For every day and special moments. Life Space UX and HOSHINOYA Kyoto talk about what informs and inspires their approaches to creating living spaces.
Life Space UX seeks to offer users new experiences by transforming the spaces around them. In 2014, this concept came to fruition in the 4K Ultra Short Throw Projector, followed in 2015 by the LED Bulb Speaker and in 2016 by the Glass Sound Speaker and Portable Ultra Short Throw Projector, the first in a series of revolutionary new products that are redefining home electronics. Recently, one of the creators behind the project, Consumer Experience Producer Maya Morihara of the Sony TS Business Planning Office, visited HOSHINOYA Kyoto to meet General Manager Toshiyuki Sakai.
Life Space UX team member Maya Morihara visited Kyoto and found that when it comes to meticulous attention to creating living spaces, Sony and HOSHINOYA have a lot in common.
HOSHINOYA Kyoto installed Sony Glass Sound Speakers, further enhancing the level of comfort and hospitality for which it is famous. But what is the philosophy behind this meticulous attention to creating living spaces that HOSHINOYA and Sony share? Before leaving for Kyoto, Maya Morihara sat down to talk about why she joined Life Space UX.
"I joined the Life Space UX team because I wanted a new challenge," Morihara explained. "The thought of failure never occurred to me. I was just excited to be doing something new and enjoyable. HOSHINOYA is known for its warm hospitality, its meticulous attention to creating spaces, and to how users experience those spaces. In that sense, I think Life Space UX and HOSHINOYA have a lot in common."
The concept behind Life Space UX began with the realization that modern appliances interfere with the aesthetics of an interior.
HOSHINOYA Kyoto lies nestled in Arashiyama, the western hills on the outskirts of Kyoto famous for their autumn foliage. Morihara sat down to talk with General Manager Toshiyuki Sakai at HOSHINOYA's elegant bar, inside a converted storehouse, amidst the warm glow and dulcet tones of a Sony Glass Sound Speaker.
Morihara: "What do you look for when you're designing a space?"
Sakai: "At HOSHINOYA Kyoto, our goal is to offer our guests special moments. We want everyone to experience the aesthetic beauty of ancient Japan. We feel it's important that our designs engage all five senses, in particular the element of sound. When we heard Sony's Glass Sound Speaker for the first time, we had an immediate and visceral reaction. We knew it was exactly what we needed to create the unique experience we were looking for here. How did you and your colleagues come up with the Life Space UX concept?"
Morihara: "When we began looking at photographs of beautiful houses we noticed something interesting. There wasn't a single electrical appliance in any of the photos. We think modern appliances can destroy the aesthetics of an interior. They restrict how we move through a room and even the layout itself. That's where the concept behind Life Space UX came from. Our goal was to create a product that offers users a whole new experience while blending seamlessly into its surroundings."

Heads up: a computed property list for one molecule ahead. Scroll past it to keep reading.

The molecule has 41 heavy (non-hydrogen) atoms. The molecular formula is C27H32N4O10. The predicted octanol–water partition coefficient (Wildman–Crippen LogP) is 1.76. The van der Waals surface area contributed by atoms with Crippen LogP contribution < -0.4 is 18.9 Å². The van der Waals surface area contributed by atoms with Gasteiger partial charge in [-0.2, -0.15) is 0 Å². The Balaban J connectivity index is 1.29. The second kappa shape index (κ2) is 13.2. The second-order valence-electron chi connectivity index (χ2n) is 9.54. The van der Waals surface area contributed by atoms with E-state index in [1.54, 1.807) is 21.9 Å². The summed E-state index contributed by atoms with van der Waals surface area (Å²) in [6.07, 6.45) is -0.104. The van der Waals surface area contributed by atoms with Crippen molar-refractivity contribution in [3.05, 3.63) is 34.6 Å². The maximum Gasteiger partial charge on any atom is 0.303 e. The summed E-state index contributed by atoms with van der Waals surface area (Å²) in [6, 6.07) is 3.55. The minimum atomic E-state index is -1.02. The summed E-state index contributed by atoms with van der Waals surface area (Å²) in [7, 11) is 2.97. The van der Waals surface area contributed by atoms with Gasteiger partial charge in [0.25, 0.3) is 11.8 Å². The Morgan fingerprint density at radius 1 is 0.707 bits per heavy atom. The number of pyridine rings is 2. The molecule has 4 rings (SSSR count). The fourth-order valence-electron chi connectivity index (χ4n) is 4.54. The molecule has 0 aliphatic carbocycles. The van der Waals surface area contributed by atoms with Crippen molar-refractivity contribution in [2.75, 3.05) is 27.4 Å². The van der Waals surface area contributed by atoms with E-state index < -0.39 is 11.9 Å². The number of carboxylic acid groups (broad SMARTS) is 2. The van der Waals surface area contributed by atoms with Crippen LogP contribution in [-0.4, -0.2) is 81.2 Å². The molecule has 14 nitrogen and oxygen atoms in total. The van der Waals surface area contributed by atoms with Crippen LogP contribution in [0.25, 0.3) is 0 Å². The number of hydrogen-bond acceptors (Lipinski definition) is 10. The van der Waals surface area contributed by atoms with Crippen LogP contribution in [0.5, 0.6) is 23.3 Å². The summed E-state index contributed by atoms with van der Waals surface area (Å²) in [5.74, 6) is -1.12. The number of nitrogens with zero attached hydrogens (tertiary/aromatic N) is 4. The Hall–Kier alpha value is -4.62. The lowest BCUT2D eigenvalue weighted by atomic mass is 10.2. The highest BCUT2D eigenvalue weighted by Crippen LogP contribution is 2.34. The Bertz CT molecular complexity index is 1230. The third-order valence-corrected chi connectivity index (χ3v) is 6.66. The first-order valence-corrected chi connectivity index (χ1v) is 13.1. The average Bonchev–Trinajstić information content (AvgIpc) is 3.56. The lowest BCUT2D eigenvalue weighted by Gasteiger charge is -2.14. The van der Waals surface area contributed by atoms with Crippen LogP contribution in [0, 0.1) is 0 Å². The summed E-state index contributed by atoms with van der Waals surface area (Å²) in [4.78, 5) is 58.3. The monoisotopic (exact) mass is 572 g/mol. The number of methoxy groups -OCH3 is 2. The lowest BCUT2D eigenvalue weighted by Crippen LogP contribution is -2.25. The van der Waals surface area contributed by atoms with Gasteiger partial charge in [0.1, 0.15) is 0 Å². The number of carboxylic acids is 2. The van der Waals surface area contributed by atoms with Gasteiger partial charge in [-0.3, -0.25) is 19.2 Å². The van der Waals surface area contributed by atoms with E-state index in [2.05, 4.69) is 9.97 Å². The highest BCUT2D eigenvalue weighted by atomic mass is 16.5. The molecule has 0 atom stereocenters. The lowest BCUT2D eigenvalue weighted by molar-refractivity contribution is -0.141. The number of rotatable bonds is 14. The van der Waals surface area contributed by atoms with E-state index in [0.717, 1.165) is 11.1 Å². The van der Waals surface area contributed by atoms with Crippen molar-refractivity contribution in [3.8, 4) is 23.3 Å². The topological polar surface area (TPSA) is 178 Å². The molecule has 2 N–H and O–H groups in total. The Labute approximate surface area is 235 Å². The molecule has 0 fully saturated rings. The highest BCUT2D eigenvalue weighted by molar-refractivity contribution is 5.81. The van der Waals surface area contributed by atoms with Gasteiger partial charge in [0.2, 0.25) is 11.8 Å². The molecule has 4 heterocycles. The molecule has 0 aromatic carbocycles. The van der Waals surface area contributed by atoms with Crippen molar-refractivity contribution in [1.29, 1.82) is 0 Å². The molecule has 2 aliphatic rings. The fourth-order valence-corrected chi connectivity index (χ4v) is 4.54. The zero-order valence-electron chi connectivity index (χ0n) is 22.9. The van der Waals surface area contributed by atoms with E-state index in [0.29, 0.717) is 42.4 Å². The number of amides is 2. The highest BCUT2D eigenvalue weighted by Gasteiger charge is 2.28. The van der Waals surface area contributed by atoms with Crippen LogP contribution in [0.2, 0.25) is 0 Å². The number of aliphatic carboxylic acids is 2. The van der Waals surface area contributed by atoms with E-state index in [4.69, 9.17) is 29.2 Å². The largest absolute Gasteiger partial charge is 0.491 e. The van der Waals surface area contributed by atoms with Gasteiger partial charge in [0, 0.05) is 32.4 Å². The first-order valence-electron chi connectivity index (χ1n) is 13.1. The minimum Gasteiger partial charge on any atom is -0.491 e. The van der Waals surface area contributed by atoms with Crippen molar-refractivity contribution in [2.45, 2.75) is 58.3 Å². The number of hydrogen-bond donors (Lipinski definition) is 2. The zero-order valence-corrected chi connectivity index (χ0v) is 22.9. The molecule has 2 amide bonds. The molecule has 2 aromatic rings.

Sony Glass Sound Speaker– In tune with HOSHINOYA Kyoto's spirit of hospitality
Morihara: "How have your guests responded to it?"
Sakai: "At first, they either don't notice it at all, or they ask, ‘Where's that sound coming from?' When you tell them it's a speaker they're astonished. They often ask to use it to listen to music outside while having tea, or enjoying an excursion in our boat."
Morihara: "One unique feature of the speaker is the way it plays crystal-clear audio in all directions, 360 degrees. The sound fills the entire room. The image we had was of a candle or a small fire, something people could sit around and enjoy."
360-degree sound stage, filling every corner of the room.
Sakai: "How did you go about turning that concept into an actual product?"
Morihara: "For optimal sound quality, we wanted to make it as big as possible without looking out of place on a table. That's when we hit on the idea of modeling it after a wine bottle."
Sakai: "So what are you planning to do next?"
Morihara: "I think this is a product that will let people create spaces where they can live in a way that feels right to them. My goal in the future is to create many more new and exciting products like this."
Sakai: "The level of attention to detail packed into even something as small as this speaker is certainly something that we here at HOSHINOYA Kyoto can appreciate."
Life Space UX creates products that let you turn anywhere you go into your own personal, intimate space.
After her conversation with Sakai, Morihara paused to reflect on how she feels about her work and facing the challenges that lie ahead.
Morihara: "I think it's always important to try new ideas without worrying about what might happen if you fail. Of course, there have been setbacks and difficulties. But I feel privileged to be making things that people all over the world can use, and most of all to be doing what I enjoy."
Finally, we asked Morihara what "Sony" means to her.
Morihara: "For me, Sony is about being a pioneer and not being afraid to tackle new challenges."
And what's your philosophy?
Morihara: "I believe in always having a positive attitude and giving everything my best shot."